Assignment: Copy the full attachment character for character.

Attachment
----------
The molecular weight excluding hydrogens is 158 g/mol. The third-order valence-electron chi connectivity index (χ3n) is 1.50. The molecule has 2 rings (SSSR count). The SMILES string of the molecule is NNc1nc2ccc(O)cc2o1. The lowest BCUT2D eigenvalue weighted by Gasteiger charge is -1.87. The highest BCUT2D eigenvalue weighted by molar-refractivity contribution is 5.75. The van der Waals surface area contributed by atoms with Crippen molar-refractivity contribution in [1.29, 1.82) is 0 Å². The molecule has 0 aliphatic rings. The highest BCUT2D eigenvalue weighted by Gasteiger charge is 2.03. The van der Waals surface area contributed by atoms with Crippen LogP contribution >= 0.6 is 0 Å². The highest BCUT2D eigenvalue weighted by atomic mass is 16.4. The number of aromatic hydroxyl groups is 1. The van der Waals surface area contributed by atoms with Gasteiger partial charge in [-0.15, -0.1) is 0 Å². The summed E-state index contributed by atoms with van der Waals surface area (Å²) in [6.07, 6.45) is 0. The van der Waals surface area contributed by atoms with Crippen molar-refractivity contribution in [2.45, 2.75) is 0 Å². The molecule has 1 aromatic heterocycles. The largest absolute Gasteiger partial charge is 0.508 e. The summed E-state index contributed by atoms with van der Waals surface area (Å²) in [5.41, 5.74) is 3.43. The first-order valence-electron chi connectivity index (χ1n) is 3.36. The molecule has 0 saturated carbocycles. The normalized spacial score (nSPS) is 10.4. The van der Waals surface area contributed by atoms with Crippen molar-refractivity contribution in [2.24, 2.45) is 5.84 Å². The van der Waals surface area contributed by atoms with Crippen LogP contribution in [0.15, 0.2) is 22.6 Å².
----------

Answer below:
The molecular weight excluding hydrogens is 158 g/mol. The third-order valence-electron chi connectivity index (χ3n) is 1.50. The molecule has 2 rings (SSSR count). The SMILES string of the molecule is NNc1nc2ccc(O)cc2o1. The lowest BCUT2D eigenvalue weighted by Gasteiger charge is -1.87. The highest BCUT2D eigenvalue weighted by molar-refractivity contribution is 5.75. The van der Waals surface area contributed by atoms with Crippen molar-refractivity contribution in [1.29, 1.82) is 0 Å². The molecule has 0 aliphatic rings. The highest BCUT2D eigenvalue weighted by Gasteiger charge is 2.03. The van der Waals surface area contributed by atoms with Crippen LogP contribution >= 0.6 is 0 Å². The highest BCUT2D eigenvalue weighted by atomic mass is 16.4. The number of aromatic hydroxyl groups is 1. The van der Waals surface area contributed by atoms with Gasteiger partial charge in [-0.15, -0.1) is 0 Å². The summed E-state index contributed by atoms with van der Waals surface area (Å²) in [6.07, 6.45) is 0. The van der Waals surface area contributed by atoms with Crippen molar-refractivity contribution in [2.45, 2.75) is 0 Å². The molecule has 1 aromatic heterocycles. The largest absolute Gasteiger partial charge is 0.508 e. The summed E-state index contributed by atoms with van der Waals surface area (Å²) in [5.41, 5.74) is 3.43. The first-order valence-electron chi connectivity index (χ1n) is 3.36. The molecule has 0 saturated carbocycles. The normalized spacial score (nSPS) is 10.4. The van der Waals surface area contributed by atoms with Crippen molar-refractivity contribution in [2.24, 2.45) is 5.84 Å². The van der Waals surface area contributed by atoms with Crippen LogP contribution in [0.15, 0.2) is 22.6 Å².